Driver shortage at ‘crisis point’ in NI, waste boss says

Northern Ireland-based waste management company RiverRidge has said a shortage of around 5,000 heavy goods vehicle (HGV) drivers in the country has “reached crisis point” for the waste sector.

RiverRidge said the shortage has reached crisis point

The commercial waste specialist urged the government to act swiftly as the crisis threatens to “erode environmental gains” such as increases in recycling rates, due to the “inevitable constraints” in waste collection capability.

In order to alleviate the pressure, the company’s chief executive, Brett Ross, has called on the government to implement three short-term measures.

The company firstly wants the government to address the current delay in turnaround times for driver testing to allow unqualified drivers to achieve their professional license at an accelerated pace.

It then recommends temporary work visas be granted to EU HGV drivers, as well as introducing an incentive scheme to attract younger people into a career as a professional driver.

Mr Ross said: “To say that we have reached a crisis point regarding the availability of drivers is no exaggeration. If this situation persists, it will severely impact the enormous gains we have worked hard to achieve at RiverRidge with regard to environmental performance, customer service and pricing, never mind the unimaginable repercussions if waste cannot be collected.”

‘Perfect storm’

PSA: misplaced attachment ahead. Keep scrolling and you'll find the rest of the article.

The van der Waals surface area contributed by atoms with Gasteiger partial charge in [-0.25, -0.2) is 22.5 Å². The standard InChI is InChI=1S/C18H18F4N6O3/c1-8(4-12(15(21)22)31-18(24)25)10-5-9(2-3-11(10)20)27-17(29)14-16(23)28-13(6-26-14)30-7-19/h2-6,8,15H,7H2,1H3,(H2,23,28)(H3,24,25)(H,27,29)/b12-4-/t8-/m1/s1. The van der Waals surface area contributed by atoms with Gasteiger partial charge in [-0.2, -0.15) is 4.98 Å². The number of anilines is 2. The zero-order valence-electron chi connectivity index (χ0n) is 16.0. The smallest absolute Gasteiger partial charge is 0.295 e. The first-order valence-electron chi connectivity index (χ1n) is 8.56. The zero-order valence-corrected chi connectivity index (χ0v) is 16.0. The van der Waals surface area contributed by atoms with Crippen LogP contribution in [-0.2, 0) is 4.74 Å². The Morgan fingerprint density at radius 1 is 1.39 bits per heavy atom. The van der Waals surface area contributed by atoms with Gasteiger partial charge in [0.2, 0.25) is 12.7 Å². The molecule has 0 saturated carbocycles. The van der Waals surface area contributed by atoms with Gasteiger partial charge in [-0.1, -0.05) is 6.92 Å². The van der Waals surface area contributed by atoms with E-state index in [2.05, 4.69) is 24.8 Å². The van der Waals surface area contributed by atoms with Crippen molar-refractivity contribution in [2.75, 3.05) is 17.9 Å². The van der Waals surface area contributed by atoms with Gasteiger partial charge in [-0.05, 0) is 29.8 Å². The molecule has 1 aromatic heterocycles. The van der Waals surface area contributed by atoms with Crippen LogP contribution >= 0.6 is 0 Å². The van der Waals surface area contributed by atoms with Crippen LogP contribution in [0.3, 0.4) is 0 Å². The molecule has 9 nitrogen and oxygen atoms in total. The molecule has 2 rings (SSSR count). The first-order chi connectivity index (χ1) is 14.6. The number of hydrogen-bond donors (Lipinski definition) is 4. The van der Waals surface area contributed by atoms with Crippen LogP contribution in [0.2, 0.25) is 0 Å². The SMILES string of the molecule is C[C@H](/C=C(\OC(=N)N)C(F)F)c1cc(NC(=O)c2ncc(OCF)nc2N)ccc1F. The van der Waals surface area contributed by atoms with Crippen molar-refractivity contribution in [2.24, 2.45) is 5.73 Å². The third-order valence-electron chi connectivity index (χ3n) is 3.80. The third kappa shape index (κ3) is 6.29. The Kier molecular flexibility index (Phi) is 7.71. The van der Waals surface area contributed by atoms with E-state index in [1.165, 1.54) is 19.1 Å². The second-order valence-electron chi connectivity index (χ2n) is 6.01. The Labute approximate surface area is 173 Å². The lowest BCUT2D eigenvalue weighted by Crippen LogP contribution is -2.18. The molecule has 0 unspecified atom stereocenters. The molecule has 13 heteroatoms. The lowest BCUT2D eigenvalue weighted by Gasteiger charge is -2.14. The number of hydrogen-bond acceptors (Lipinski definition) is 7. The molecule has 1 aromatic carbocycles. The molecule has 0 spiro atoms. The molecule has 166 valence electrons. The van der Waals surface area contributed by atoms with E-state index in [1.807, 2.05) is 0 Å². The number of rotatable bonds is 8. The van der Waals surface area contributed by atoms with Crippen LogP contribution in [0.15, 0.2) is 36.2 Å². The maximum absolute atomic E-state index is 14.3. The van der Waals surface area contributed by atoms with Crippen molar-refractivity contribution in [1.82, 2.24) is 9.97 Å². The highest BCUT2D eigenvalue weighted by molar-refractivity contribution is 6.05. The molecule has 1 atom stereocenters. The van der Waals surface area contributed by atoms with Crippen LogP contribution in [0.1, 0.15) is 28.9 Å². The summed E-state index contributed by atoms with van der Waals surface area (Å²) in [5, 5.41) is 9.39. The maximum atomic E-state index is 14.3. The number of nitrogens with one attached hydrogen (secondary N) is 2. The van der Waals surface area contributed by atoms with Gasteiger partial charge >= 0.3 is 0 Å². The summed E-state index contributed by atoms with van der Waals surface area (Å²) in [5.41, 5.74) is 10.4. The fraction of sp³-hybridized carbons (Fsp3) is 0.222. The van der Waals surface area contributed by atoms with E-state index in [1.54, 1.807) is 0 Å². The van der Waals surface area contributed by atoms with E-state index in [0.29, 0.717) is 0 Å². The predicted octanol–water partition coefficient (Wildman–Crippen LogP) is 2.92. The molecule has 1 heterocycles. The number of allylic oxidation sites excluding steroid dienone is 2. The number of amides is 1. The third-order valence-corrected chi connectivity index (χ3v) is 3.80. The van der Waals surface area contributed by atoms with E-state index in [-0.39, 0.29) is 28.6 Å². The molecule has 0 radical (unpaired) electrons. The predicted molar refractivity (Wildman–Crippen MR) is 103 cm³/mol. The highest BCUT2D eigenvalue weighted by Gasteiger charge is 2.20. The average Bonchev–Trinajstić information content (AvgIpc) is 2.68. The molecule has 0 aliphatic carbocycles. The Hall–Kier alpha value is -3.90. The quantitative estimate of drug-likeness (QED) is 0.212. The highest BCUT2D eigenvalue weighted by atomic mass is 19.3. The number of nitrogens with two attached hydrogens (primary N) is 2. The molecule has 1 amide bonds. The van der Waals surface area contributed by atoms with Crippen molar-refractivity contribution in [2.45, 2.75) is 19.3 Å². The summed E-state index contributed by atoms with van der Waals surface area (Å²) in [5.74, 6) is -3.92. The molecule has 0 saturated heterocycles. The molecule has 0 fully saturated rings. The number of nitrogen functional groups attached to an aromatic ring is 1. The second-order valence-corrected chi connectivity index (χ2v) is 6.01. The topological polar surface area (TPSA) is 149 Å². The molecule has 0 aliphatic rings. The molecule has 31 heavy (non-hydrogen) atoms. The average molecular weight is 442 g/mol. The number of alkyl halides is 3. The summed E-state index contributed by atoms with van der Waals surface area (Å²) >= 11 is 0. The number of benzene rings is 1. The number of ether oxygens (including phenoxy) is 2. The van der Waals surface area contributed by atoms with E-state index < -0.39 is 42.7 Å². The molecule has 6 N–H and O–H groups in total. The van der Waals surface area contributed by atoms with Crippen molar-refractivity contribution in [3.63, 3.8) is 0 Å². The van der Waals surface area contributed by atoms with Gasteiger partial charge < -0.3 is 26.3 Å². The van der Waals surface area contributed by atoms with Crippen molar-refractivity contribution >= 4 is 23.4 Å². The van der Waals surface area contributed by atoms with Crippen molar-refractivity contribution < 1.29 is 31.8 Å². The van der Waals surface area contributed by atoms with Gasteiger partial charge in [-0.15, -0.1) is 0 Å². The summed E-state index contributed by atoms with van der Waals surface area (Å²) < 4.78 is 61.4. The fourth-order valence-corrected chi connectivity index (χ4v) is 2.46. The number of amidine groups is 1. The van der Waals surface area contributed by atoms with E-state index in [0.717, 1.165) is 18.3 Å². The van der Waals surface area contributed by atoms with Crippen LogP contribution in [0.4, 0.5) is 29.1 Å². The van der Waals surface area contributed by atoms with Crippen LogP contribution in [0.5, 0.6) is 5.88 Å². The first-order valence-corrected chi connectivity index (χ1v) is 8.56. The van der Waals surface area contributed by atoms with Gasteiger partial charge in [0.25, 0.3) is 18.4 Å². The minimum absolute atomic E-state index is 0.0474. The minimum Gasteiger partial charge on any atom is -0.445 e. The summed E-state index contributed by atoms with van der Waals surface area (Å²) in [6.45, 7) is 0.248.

The company described the situation in Northern Ireland as a “perfect storm” down to the mix of complexities from Brexit and the growing significance of the digital economy.

The supply shortage has also put upward pressure on cost, with RiverRidge seeing unprecedented wage inflation for its drivers which it said will inevitably lead to higher costs for customers.

The company, along with many others, is urgently seeking qualified drivers to join its team.


The HGV shortage has been ongoing for a number of months, with many councils and waste management companies struggling to resume normal services.

The HGV shortage has been felt by industries across the UK

Many councils have suspended garden waste collection to prioritise collections, while companies actively recruit.

Veolia has recently called on parents to consider entering the role (see story), while FCC Environment has also called on the government to implement temporary worker visa’s (see story).


Last month, three senior ministers wrote to the logistics sector outlining how the government will tackle the issue (see story).

In it, they said while the issue is for industry to lead on, the government is “here to help”.

It said the government will be looking at regulatory changes to help ensure more qualified drivers are available.

This includes working with the Driver and Vehicle Standards Agency (DVSA) to develop measures to maximise testing capacity for new drivers.

It also says job seekers will be encouraged to apply for roles where appropriate, while funding schemes are to be reviewed.

It was signed by the environment secretary George Eustice, alongside Grant Shapps, the transport secretary, and Thérèse Coffey, the secretary of state for work and pensions.


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